The scientific advisory council will also focus on linking with parallel or supporting data or information dissemination systems that are necessary for a full environmental analysis. Data on animal distribution and abundance are needed, as well as other environmental data such as sea surface and water column temperature, ocean currents, and surface winds. The Marine Wildlife Behavior Database will either provide links to other oceanographic database web sites or will work with other research groups to create independent data themes or channels on the Marine Wildlife Behavior web site. The Marine Wildlife Behavior Database will utilize portal technology styled after the Geospatial One-Stop, allowing individual research groups to remotely administer their channels and providing one coherent web site for Internet users.

The Marine Wildlife Behavior Database will provide a three-dimensional component to animal behavior that has not been captured by existing Internet databases. Current efforts to geo-reference marine animal data, such as the Census of Marine Lifeís Ocean Biogeographic Information System Spatial Ecological Analysis of Megavertebrate Populations (OBIS-SEAMAP) project, have focused on the two-dimensional components of distribution and abundance. However, since acoustic energy levels can vary greatly with depth at a given location, the three-dimensional behavior of animals must be characterized in order to accurately calculate acoustic exposures. The Census of Marine Lifeís Tagging of Pacific Pelagics (TOPP) program provides movement maps derived from tagging experiments, but no detailed diving or movement data are being distributed publicly. The Marine Wildlife Behavior Database will distribute three-dimensional behavior data on fishes, marine mammals, and sea turtles over the Internet through a registered node on the National Spatial Data Infrastructure.

The Marine Wildlife Behavior Database will also create a consistent format for behavior data to be reported. Currently, the format of behavior data depends on the researcherís preference, the type of tag or method for collecting data, and/or the analytical software used for post-processing. This has produced a discontinuity between parallel studies that makes a coherent assessment of a speciesí behavior very difficult. By examining the original literature and contacting researchers regarding their results when necessary, a more consistent database of behavioral parameters will be created.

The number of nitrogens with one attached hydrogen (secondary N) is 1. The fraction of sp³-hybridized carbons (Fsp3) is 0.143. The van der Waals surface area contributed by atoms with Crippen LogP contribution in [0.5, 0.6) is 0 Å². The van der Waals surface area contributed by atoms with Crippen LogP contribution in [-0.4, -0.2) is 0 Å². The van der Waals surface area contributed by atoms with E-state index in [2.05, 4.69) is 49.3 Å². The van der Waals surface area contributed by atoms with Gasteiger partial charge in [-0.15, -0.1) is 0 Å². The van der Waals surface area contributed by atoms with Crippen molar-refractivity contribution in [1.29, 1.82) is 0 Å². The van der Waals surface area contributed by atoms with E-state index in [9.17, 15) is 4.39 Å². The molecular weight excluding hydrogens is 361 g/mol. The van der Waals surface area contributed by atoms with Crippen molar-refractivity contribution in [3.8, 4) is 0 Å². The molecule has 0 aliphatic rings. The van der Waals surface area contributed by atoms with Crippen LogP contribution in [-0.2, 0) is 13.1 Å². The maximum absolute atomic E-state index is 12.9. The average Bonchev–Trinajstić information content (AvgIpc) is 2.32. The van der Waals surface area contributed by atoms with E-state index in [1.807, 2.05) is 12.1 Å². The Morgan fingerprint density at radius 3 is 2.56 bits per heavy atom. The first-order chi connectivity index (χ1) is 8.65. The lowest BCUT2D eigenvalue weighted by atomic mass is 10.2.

Marine Acoustics, Inc. is also currently working with other U.S. and international research groups to develop and establish a database standard. This standard would allow other research organizations to directly contribute data to or couple their existing databases with the Marine Wildlife Behavior Database. By utilizing portal technology styled after the Geospatial One-Stop, distinct data themes or channels could be created that would be administered by distributed research groups. This will allow, for example, the University of Rhode Island to administer the marine wildlife behavior channel, whereas Marine Acoustics, Inc. will administer the components dealing with marine sounds and sound propagation modeling tools. Therefore, one Internet site would network separate channels that together would provide the necessary data for a complete environmental impact assessment.